C-Container Gardening
Every gardener has a different opinion about how things should be done. An example is a favorite saying from one of my good gardening friends: "You get three gardeners in one room - fist fight!". While I don't completely agree with Gerry - I know that there is always more than one way to approach a subject. I hope that we can provide you with some useful information, and some ideas to get your creative juices flowing.
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Things in Pots - A Fresh Start

By The Garden Commando

Most gardening fanatics running short of garden space spend hours poring through gardening catalogues and trying to figure out how they can squeeze in one more new plant without losing any existing ones. 

Well, the good news is that you can do it - just use containers! 

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 A Word about Containers 

Using containers to extend your garden is not new, but many people seem to think that only those with small courtyard gardens, or balcony gardens should do it. 

There are plenty of plants that you can put in large patio pots and urns, and window boxes, and display them in strategic places around your garden. 

Containers have an added advantage: you can move them to wherever you need the colour. (Use a dolly for the larger, heavier ones, please!) There are a wide variety of shapes and sizes, as well as a good selection of different materials. You can get Grecian style urns, window boxes and huge pots resembling clay, but made from various lightweight, artificial materials (great for apartment balconies); and you can get all shapes and sizes in cast concrete.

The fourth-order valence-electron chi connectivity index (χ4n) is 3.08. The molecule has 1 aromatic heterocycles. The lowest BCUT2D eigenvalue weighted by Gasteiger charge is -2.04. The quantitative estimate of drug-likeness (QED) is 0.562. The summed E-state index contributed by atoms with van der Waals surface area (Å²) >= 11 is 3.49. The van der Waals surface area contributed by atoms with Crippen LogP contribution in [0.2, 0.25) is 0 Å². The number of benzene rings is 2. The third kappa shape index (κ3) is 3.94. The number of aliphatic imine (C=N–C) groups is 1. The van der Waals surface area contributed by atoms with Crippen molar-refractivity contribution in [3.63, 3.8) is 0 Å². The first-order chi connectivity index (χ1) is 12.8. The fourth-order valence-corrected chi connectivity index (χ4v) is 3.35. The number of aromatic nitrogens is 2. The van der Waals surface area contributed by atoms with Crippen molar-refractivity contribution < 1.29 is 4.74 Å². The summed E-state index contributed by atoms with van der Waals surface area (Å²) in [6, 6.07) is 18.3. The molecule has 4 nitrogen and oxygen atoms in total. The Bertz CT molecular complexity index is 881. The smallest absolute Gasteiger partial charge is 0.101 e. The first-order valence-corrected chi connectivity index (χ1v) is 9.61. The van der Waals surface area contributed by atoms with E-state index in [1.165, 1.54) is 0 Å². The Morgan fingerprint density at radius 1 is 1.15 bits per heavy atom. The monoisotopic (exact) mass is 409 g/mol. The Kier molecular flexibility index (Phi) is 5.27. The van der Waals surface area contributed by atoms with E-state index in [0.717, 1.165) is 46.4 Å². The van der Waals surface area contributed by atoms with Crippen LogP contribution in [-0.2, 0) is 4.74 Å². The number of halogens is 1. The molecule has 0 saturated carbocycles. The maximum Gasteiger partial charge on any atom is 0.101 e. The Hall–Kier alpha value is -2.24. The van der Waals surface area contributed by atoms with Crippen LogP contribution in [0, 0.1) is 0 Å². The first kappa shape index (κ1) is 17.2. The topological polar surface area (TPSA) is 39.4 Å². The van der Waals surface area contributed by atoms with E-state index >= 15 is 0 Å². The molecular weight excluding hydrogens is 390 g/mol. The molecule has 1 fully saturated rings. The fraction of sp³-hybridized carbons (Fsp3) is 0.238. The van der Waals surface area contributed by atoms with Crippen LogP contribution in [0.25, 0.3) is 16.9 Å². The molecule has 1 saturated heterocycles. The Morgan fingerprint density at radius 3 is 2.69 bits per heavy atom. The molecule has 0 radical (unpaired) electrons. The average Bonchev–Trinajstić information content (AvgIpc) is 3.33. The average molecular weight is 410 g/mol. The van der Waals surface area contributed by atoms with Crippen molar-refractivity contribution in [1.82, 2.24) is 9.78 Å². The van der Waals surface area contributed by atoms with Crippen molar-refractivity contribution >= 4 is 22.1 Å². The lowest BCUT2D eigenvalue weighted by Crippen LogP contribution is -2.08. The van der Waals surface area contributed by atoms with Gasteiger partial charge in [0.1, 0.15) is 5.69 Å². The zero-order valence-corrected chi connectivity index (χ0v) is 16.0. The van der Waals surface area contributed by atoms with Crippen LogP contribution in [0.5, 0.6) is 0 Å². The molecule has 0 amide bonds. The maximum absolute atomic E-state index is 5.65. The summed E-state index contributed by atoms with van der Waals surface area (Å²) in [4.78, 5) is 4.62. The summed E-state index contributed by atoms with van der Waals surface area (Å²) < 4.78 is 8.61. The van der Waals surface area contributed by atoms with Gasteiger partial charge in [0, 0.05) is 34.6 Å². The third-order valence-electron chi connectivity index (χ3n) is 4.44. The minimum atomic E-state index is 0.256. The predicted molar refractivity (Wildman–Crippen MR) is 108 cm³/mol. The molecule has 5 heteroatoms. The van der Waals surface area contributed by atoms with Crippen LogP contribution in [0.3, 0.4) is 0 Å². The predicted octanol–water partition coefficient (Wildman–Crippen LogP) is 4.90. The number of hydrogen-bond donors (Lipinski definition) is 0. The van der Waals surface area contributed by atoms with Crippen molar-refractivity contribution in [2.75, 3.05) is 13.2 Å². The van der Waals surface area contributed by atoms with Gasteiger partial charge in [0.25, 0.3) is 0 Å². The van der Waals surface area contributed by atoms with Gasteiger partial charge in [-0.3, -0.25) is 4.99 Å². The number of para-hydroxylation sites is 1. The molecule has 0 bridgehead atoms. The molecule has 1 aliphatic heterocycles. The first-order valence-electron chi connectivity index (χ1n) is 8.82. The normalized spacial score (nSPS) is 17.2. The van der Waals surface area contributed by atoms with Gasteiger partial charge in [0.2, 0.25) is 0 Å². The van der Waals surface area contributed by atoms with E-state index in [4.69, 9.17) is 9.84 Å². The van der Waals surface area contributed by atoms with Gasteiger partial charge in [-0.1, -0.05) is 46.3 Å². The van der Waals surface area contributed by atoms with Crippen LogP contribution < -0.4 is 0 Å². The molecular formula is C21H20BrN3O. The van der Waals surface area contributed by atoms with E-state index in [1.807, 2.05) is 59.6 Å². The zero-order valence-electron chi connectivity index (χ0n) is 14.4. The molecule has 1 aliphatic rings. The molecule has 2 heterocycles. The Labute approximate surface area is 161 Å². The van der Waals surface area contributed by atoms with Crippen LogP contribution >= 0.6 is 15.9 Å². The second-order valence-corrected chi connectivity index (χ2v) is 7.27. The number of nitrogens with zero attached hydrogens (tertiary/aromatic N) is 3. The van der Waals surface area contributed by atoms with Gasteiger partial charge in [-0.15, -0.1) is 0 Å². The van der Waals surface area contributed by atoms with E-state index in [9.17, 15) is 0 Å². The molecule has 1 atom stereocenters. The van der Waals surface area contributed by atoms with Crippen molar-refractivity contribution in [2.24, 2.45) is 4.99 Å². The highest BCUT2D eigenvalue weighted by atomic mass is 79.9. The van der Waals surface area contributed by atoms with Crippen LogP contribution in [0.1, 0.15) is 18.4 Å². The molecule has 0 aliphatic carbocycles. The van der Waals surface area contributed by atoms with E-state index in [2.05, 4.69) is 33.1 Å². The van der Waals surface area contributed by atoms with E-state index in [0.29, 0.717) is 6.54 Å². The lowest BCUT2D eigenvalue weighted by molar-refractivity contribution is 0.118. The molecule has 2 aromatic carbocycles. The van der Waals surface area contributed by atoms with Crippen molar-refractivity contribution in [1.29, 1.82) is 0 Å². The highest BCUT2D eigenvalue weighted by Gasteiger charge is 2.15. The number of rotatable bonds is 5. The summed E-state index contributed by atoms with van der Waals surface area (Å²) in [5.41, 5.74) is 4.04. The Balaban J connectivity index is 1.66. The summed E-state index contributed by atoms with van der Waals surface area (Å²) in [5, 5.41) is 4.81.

To be successful with container gardening you will have to be scrupulously careful to use the correct soil mix, so as to avoid drying out or waterlogging of growing medium. Your garden supply center can provide you with information about soil options for containers. 

Some Container Plants 
Hemerocallis (day lilies) are a good plant for pots. You can plant several different varieties in each tub or pot, thus ensuring a long period of bloom. 

Some of my favourite container plants are herbs. Many of the herbs used in cooking are quite ornamental. Pot Marjoram cascading down the sides; Rosemary in the center, various types of Basil; Thyme, Parsley, Sage and several different types of Oregano. A tub full of colourful annuals is nice for a shady corner of your patio or veranda. This gives you a chance to use some of the shade tolerant plants such as: 

mimulus (Monkey Flower); Browallia; Variegated Impatience; Fibrous and Tuberous Begonias; Hosta (various); Brunnera macrophylla (Brunnera); and Heuchera spp.(Coral Bells). 

For a sunny spot, a large tub filled with different ornamental grasses is lovely, with pink, mauve or white Lobularia maritima (Sweet Alyssum) alternately planted around the edge. 

A series of large clay (or simulated) pots on a sunny patio filled with various different Pelargonium (Geraniums) will create a focal point. 

Nasturtium; Marigolds (French, South African and Pot or Scotch)and even Morning Glory make attractive pot displays. An exotic to try would be Tigridia

For something different, fill a half-wine barrel with water (Hint: this is one tub you will want to leave in the same spot all summer!) and treat yourself to a Water Lily and some surface water plants - such as Azorella - to keep the water clear. Most garden centres stock water plants these days, and there are many water garden specialty suppliers that will pleased to advise you on suitable plants for small water gardens. 

You can extend both your garden and your season by using containers. If you would like more detailed information on this subject, please contact The Gardening Network

Comments or suggestions on this Web page: TheGardeningNetwork

This page was updated January 23, 2000 

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